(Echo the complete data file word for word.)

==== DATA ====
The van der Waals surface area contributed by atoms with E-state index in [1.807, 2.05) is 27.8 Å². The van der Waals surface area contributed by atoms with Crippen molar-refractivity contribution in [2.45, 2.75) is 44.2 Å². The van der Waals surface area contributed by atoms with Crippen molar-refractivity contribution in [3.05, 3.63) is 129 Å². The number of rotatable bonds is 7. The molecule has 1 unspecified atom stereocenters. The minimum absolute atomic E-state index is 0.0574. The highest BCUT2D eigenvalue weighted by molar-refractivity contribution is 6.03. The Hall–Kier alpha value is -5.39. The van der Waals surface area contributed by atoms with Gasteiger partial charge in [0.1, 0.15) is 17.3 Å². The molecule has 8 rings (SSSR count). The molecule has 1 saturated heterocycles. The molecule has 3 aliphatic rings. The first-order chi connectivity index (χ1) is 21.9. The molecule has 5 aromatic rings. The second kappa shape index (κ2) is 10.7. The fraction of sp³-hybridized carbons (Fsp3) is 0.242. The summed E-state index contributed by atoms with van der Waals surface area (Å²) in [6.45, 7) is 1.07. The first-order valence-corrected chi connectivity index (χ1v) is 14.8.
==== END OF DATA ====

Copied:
The van der Waals surface area contributed by atoms with E-state index in [1.807, 2.05) is 27.8 Å². The van der Waals surface area contributed by atoms with Crippen molar-refractivity contribution in [2.45, 2.75) is 44.2 Å². The van der Waals surface area contributed by atoms with Crippen molar-refractivity contribution in [3.05, 3.63) is 129 Å². The number of rotatable bonds is 7. The molecule has 1 unspecified atom stereocenters. The minimum absolute atomic E-state index is 0.0574. The highest BCUT2D eigenvalue weighted by molar-refractivity contribution is 6.03. The Hall–Kier alpha value is -5.39. The van der Waals surface area contributed by atoms with Gasteiger partial charge in [0.1, 0.15) is 17.3 Å². The molecule has 8 rings (SSSR count). The molecule has 1 saturated heterocycles. The molecule has 3 aliphatic rings. The first-order chi connectivity index (χ1) is 21.9. The molecule has 5 aromatic rings. The second kappa shape index (κ2) is 10.7. The fraction of sp³-hybridized carbons (Fsp3) is 0.242. The summed E-state index contributed by atoms with van der Waals surface area (Å²) in [6.45, 7) is 1.07. The first-order valence-corrected chi connectivity index (χ1v) is 14.8.